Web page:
David Garner is the founding partner of DGC Asset Management, a project developer and advisor focusing on the development of agricultural assets and business, and distressed real estate transactions. In 2014, the group launched Vaccinium, a company created to provide individual investors with direct exposure to farmland investment. Vaccinium currently has two blueberry farms under development in Oregon’s Willamette Valley, with 60 acres scheduled for harvest in summer of 2016, and plans to plant another 117 acres in spring of the same year. In the next year, the company plans to develop blueberry farms in Serbia and is currently considering projects in Chile.
What attracted your group to investments in farmland?
We spent a lot of time in focus groups. Almost all of them said exclusively that if they could, they’d go out and they’d buy a farm and have a farmer farm it. We’ve built on that and built an investment strategy around it.
We developed a mandate, which was to invest in under-utilised land for the production of high value crops. So, a good example of this is the McMinnville [Oregon] property which has a value of say, as raw agricultural land, maybe $10,000 an acre. You spend some money and put some blueberries on there and you have an instant uplift in value to say $20,000 an acre. And then over the next five to six years that value curve gets an almost exponential growth because each year the plants become more productive.
And so you cease to value that as a pure asset and you start to value it as a multiplier of income. For example, in year four or five when we’re producing say $25,000 or $30,000 worth of fruit [per acre], you’re not valuing it as a piece of land, you’re valuing it as a business that produces that level of income. By creating these kind of farms we’re not just buying farm land, storing our cash there and crossing our fingers we’re creating valuable businesses with an integrated supply chain attached to them, which adds an enormous amount of value.
And is there a reason you focus on individual investors?
We found that if you’re going to talk with pension funds, these guys won’t talk with you unless you’re capable of deploying say $50 million dollars, and that’s just not possible. That’s not the kind of league that we play in. And yet you see the smaller investor who wants to get involved in agriculture, but he can’t afford to buy a farm because it’s too much of his portfolio. It’s too big an allocation and he doesn’t want to invest in a real estate investment trust, so there’s very few access points for the smaller investor to get involved in a good quality institutional project in terms of the quality of the assets and the quality of the business. That’s who we talk with.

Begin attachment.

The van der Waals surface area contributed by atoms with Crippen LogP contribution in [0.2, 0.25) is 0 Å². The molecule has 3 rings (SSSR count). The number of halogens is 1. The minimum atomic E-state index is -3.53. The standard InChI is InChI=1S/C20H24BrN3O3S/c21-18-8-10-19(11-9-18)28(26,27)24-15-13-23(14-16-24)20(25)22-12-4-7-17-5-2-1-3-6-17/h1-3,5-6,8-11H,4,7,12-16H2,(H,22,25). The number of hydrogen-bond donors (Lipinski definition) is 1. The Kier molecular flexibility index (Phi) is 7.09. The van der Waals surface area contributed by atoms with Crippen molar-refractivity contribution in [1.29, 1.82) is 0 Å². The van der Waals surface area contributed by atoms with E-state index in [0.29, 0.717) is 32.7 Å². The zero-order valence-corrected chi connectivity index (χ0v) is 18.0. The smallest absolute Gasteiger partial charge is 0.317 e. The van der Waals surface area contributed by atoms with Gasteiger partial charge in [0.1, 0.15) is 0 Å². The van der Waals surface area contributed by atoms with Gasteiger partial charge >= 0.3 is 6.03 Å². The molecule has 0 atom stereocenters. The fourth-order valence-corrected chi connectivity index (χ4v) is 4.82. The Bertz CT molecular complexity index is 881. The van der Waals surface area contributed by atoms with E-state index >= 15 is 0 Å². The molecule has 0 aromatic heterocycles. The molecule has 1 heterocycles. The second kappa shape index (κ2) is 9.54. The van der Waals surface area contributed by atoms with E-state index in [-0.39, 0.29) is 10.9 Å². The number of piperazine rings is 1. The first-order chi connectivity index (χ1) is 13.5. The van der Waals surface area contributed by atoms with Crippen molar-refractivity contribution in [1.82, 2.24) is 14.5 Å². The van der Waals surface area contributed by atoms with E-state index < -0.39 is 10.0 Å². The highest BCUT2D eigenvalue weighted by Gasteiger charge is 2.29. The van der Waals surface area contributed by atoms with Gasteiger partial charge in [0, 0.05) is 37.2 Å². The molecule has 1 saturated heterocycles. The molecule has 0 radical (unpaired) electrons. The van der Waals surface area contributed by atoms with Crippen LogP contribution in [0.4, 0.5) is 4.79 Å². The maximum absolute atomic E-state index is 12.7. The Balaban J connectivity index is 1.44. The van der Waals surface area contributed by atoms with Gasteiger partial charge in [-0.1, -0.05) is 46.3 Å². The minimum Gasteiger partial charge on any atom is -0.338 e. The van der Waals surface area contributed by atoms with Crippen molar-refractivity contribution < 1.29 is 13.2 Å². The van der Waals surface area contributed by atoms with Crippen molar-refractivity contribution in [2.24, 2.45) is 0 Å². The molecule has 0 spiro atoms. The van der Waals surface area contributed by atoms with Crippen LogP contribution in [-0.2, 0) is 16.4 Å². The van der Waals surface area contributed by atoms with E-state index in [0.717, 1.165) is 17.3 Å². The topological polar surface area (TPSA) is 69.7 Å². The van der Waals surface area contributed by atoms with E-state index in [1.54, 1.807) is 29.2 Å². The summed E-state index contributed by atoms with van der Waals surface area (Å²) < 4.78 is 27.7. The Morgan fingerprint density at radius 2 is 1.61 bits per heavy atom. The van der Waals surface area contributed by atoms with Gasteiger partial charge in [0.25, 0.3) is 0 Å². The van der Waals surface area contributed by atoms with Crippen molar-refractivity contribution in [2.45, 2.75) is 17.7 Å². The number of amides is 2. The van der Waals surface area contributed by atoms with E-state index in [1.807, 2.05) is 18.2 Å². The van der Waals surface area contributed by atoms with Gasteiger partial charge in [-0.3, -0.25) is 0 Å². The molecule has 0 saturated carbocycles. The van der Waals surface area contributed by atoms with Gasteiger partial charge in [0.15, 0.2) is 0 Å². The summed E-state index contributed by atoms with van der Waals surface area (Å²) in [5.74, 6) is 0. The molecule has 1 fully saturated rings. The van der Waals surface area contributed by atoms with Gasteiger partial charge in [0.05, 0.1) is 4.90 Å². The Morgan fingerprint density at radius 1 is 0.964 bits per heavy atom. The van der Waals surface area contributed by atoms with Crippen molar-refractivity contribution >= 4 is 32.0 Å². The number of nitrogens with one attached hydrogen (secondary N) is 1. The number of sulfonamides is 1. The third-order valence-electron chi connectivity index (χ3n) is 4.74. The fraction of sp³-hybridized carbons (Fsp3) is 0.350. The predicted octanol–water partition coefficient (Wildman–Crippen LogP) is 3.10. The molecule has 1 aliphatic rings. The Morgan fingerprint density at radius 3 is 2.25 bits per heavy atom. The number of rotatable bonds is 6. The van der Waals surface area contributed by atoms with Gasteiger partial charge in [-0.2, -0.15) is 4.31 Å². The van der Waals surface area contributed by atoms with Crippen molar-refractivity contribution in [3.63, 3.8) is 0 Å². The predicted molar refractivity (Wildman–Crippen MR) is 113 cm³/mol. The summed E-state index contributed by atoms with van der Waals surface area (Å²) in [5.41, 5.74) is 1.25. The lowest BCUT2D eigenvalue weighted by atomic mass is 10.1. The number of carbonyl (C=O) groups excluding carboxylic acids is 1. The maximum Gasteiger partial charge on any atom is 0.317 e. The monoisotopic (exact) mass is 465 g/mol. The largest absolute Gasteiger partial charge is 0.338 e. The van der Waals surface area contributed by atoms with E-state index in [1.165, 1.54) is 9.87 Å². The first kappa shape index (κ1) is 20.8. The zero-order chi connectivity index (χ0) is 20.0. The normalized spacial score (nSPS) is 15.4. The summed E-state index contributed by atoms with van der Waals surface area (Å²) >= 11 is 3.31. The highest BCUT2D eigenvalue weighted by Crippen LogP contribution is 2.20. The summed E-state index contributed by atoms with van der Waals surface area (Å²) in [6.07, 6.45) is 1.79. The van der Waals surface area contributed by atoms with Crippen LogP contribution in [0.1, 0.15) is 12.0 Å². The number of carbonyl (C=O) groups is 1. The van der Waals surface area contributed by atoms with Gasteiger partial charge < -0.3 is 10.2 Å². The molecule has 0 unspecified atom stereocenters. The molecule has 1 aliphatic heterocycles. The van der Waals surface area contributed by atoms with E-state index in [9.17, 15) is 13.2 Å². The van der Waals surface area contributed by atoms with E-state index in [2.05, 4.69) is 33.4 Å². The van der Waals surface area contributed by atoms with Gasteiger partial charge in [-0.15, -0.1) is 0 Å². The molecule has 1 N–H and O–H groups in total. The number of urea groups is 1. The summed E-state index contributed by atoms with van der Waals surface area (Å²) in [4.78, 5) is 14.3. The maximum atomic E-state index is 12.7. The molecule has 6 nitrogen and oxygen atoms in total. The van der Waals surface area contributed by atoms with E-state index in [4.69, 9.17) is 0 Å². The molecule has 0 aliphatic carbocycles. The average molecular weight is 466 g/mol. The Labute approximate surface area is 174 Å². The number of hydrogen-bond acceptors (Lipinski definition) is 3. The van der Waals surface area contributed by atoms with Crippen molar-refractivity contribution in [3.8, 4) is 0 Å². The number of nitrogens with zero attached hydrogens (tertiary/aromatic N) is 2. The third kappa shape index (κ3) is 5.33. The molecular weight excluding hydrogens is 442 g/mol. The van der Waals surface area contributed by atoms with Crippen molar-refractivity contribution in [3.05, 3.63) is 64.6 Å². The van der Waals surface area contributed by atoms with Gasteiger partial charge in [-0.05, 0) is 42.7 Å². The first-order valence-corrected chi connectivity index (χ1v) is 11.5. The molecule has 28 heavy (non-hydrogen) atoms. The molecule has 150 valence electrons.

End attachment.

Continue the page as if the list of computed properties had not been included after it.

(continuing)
How does operating at that scale change your approach?
Our clients want to become a lot more involved in the project. Most of the people that have invested in it have been at and stood on the property. We’ve taken them around and shown them the quality of the asset. They’re investing their own money. It’s not family money. It’s money that they’ve earned and it’s money that they don’t want to lose. So they want to check it out. They want to make sure the thing exists, and they want to make sure that the quality we talk about is there and is apparent.
Is there a particular reason you chose Oregon for your first project?
Not many people are aware that Oregon’s one of the very, very few places in the world that has a free trade agreement with South Korea to sell blueberries, and whilst there are some constraints in terms of how you produce and process that fruit if you’re going to be able to rubber stamp it in the state and get it out to Asia – and there’s also some tax levy associated with it, but that tax liability decreases every year – but with all that aside, it means from Oregon we can access Asia.
With the blueberry market, one of the reasons we chose that particular crop to grow was we looked at the world and we know it’s performed particularly well price-wise during the financial crisis. Prices weren’t impacted that much in 2008, certainly not as much as your main staples; your wheat and your maize and so on. Also, 80 percent of consumption happens in North America. So you’ve got a nice solid market there. You’re always going to be able to sell your blueberries in America, 2.2 pounds of blueberries are consumed by around 51 percent of Americans every year. It’s a good solid base. But then you’ve got 5 billion people in emerging market economies that have just gotten onto the fruit; and that’s the market you really want to access.
Do you feel like there’s room for more players to get involved in this space?
Yeah, I would suggest so. There are a hell of a lot of accredited investors in the US and it’s a very under-serviced space.